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Dementia is a decline in the cognitive functions such as reasoning, memory, and other mental abilities.

  • Old age.
  • Various diseases such as Alzheimer’s disease, vascular dementia, Parkinson disease, Lewy body dementia, Huntington disease, Creutzfeldt-Jakob disease, Pick disease, etc.
  • Infections such as meningitis, encephalitis, HIV/AIDS, syphilis, hydrocephalus, etc.
  • Brain tumor.
  • Toxic exposure.
  • Poor oxygenation or hypoxia.
  • Strokes.
  • Head injuries.
  • Drugs.
  • Nutritional deficiencies.
  • Chronic alcoholism.


  • Word-finding difficulty.
  • Forgetting names, appointments, or whether or not the person has done something; losing things
  • Difficulty performing familiar tasks such as driving, cooking a meal, household chores, managing personal finances.
  • Personality changes – becoming unusually withdrawn or silly.
  • Uncharacteristic behaviour.
  • Mood swings, often with brief periods of anger or rage.
  • Poor judgment.
  • Behaviour disorders - Paranoia and suspiciousness.
  • Decline in level of functioning but able to follow established routines at home.
  • Confusion, disorientation in unfamiliar surroundings - may wander, trying to return to familiar surroundings.


  • Medical Treatment: Correcting reversible factors and slowing irreversible factors. Cholinesterase inhibitors have been found to stabilize mental functions.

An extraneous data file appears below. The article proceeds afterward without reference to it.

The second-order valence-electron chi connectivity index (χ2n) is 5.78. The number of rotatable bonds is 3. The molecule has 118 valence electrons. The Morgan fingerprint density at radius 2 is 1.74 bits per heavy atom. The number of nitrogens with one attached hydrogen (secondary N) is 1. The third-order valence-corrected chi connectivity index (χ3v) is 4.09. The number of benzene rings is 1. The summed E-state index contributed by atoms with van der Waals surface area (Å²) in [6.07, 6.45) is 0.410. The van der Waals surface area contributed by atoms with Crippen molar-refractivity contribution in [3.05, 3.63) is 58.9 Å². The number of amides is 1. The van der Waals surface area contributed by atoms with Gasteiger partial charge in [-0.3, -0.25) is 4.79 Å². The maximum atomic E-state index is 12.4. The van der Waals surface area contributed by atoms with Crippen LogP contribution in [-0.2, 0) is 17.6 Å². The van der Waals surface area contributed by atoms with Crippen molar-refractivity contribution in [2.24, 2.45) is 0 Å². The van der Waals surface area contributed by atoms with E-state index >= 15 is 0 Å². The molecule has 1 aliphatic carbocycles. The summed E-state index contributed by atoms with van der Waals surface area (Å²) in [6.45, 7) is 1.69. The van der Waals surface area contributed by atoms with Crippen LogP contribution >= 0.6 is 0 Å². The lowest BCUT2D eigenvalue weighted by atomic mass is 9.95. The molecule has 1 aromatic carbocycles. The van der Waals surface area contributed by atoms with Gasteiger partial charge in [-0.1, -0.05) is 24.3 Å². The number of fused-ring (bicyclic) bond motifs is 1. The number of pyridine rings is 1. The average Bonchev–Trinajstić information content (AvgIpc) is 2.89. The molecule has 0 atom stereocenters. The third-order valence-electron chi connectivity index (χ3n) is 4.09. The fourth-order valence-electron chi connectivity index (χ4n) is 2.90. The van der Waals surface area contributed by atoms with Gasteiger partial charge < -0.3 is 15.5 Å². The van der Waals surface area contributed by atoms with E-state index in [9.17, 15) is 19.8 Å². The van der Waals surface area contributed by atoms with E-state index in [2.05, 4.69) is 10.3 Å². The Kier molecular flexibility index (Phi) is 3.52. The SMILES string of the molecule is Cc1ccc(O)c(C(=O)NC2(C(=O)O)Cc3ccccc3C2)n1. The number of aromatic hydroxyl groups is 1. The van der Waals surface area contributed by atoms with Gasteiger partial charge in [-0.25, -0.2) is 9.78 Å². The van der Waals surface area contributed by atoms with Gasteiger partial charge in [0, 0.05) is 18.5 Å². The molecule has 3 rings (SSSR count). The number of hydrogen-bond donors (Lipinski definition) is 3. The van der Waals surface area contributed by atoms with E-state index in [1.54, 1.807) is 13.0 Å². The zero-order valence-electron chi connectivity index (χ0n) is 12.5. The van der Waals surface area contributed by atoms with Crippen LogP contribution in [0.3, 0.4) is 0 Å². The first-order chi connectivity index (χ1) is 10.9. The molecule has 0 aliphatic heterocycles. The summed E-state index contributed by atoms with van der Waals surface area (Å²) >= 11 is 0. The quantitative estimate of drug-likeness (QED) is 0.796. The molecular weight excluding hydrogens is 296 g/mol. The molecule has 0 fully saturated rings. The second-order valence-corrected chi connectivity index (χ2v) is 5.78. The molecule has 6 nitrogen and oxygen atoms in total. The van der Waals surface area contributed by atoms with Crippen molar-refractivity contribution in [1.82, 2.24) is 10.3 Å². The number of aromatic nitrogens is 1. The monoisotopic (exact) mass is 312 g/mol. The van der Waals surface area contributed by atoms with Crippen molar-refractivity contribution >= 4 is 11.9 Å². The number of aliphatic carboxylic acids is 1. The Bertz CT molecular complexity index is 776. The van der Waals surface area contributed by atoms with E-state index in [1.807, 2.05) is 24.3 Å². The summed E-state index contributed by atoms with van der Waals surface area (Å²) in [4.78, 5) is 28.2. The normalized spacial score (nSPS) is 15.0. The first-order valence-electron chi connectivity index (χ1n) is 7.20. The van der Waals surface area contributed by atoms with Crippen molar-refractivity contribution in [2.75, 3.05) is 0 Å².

• Treating depression: Antidepressants are used to partially relieve symptoms, the most important being selective serotonin re-uptake inhibitors (SSRIs). Stimulant drugs such as methylphenidate may also be used.
  • Treating specific medical disorders: These include high blood pressure, high cholesterol, heart disease, diabetes, infections, head injuries, brain tumors, hydrocephalus, anaemia, hypoxia, hormone imbalances, and nutritional deficiencies.
  • Treating specific symptoms and complications: Infections are treated with antibiotics, dehydration and malnutrition are corrected and injuries are treated appropriately.


There is no known way to prevent most kinds of dementia, though some types can be prevented by:

  • Maintaining a healthy lifestyle that includes a balanced diet, regular exercise, moderate use of alcohol, and no smoking or substance abuse.
  • Taking precautions to prevent infections (such as practicing safe sex).
  • Using protective equipment such as a seat belt or motorcycle helmet to prevent head injury.